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Jan
15

Use of Mode in Process Control

One of the foundation pieces of measurement and control as utilized by the process industry is the concept of mode. The mode of a measurement inputs to a control system may be used to indicate if the associated device is in or out-of-service. For a control or output function in a control system, the plant operator typically uses mode to select the source of the setpoint or output. In some cases, mode may also be used to indicate if a calculation function is in or out-of-service. Thus, the IEC61804 international standard, Function Blocks for Process Control, specifies that all measurement, control and output function blocks must contain a mode parameter.

Mode has traditionally been defined in different ways by manufacturers of control systems and field devices. One of the things that the ISA SP50 User Layer Committee realized was that a consistent definition of mode is required to achieve control system interoperability with field devices. Therefore, the technical report produced by this committee defined the mode parameter. The mode parameter structure proposed by the SP50 committee was adopted with minor changes by the Fieldbus Foundation’s function block team. As an integral part of the interoperability test performed by the Fieldbus Foundation, the mode parameter implementation is verified to be consistent with this Function Block specification.

The mode parameter support by Foundation fieldbus function blocks consists of four attributes rather than a single target attribute found in some traditional control systems.

 Target mode attribute

 Actual mode attribute

 Permitted mode attribute

 Normal mode attribute

The plant operator uses the target mode attribute to select the desired mode of operation. The target mode selections defined by the specification are;Out-of-Service (O/S), Automatic (Auto), Manual (Man), Cascade (Cas), Remote Cascade (Rcas), and Remote Output (Rout). In the past, different terms have been used by manufacturers for some of the target mode enumerations. For example, Cascade mode is the equivalent to Remote Setpoint (RSP) in some traditional systems. Remote Setpoint and Remote Output are referred to as Supervisory and DDC mode respectively.

Based on the status of inputs to a function block and other conditions that impact block operation, it may not be possible for the block to operate in the requested mode. For example, if the output track input to a control block is active, then the block will not continue to operate as request e.g. Automatic mode. The actual mode attribute is used to reflect the mode of operation that can be achieved. Thus, the actual mode attribute is calculation by the block each execution. Two actual modes are defined that may not be selected as the target mode.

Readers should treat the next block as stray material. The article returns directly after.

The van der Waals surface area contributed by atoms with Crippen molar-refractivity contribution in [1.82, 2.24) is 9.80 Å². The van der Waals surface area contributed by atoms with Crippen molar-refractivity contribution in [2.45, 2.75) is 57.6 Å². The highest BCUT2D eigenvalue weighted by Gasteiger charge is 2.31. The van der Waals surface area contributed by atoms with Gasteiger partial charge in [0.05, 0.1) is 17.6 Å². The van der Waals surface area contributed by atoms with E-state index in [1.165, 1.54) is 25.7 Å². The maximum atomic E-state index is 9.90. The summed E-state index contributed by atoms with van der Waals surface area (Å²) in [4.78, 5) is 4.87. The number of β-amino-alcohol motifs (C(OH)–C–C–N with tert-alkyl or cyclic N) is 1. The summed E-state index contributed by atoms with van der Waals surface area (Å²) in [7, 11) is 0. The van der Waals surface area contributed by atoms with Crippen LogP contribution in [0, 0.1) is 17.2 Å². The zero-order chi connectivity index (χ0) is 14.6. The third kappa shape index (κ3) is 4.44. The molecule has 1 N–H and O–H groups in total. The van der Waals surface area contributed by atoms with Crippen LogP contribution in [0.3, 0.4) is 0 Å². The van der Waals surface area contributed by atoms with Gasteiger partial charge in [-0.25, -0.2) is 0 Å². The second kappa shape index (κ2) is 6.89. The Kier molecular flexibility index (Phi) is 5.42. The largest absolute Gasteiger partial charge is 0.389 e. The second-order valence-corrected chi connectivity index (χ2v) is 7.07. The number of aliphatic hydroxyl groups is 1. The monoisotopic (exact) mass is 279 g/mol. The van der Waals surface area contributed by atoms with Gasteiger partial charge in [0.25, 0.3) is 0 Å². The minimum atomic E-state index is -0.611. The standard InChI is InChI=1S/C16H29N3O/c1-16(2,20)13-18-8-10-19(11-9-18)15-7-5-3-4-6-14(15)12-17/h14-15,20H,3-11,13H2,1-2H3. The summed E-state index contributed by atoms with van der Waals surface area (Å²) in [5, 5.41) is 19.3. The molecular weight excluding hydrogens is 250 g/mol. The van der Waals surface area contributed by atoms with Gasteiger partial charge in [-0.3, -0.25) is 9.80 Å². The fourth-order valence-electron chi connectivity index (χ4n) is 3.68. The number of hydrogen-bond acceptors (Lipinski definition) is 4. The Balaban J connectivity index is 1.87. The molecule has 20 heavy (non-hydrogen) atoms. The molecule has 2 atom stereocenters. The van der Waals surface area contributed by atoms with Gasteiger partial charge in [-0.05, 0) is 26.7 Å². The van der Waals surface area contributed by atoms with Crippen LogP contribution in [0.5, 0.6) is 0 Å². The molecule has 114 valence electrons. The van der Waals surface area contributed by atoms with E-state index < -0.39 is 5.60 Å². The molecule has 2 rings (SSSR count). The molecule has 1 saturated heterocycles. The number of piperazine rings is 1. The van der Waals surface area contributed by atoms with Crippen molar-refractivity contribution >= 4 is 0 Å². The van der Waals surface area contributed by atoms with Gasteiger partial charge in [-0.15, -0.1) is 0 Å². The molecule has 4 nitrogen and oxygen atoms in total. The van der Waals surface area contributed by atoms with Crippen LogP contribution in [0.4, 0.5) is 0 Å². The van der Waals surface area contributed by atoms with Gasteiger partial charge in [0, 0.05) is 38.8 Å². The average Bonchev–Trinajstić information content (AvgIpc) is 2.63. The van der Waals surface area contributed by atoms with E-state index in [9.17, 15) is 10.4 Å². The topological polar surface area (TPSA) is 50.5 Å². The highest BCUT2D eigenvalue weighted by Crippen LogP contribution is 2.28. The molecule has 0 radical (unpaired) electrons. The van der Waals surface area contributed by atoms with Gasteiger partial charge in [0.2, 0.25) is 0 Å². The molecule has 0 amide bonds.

 Local Override (LO) mode – the block track input is active.

 Initialization Manual (IMAN) mode – the downstream path to the process is broken.

Since a control application may only require a few of the target modes supported by a device, the user may configure what operation modes are appropriate for his application through the permitted mode attribute. When this is done, the function block limits the target modes to those that are permitted. Similarly, the mode the operator should choose during normal plant operation is configured in the block using the Normal mode attribute. Even though this parameter is not utilized by the function block, it may be useful to other applications, such as an operator station to flag loops that are not running in the normal mode of operation.

One the challenges that the Fieldbus Foundation function block specification team addressed was how to define target mode to support both single knob (Man, Auto, Cas, RCas, Rout) vs. dual knob interfaces (Auto/Man + Cas/Rcas/Rout). By defining the Target mode attribute (bitstring) to use multiple bits for each target mode selection (including bits to indicate previous mode) it is possible to support both type of interfaces. Because of this capability, it is easier for legacy systems that use a dual knob interface to support the installation of fieldbus devices. Some modern control systems have adapted the Fieldbus Foundation’s definition of mode. In these systems, the mode parameter is used in a consistent manner independent of whether the associated function block resides in a field device or in the controller.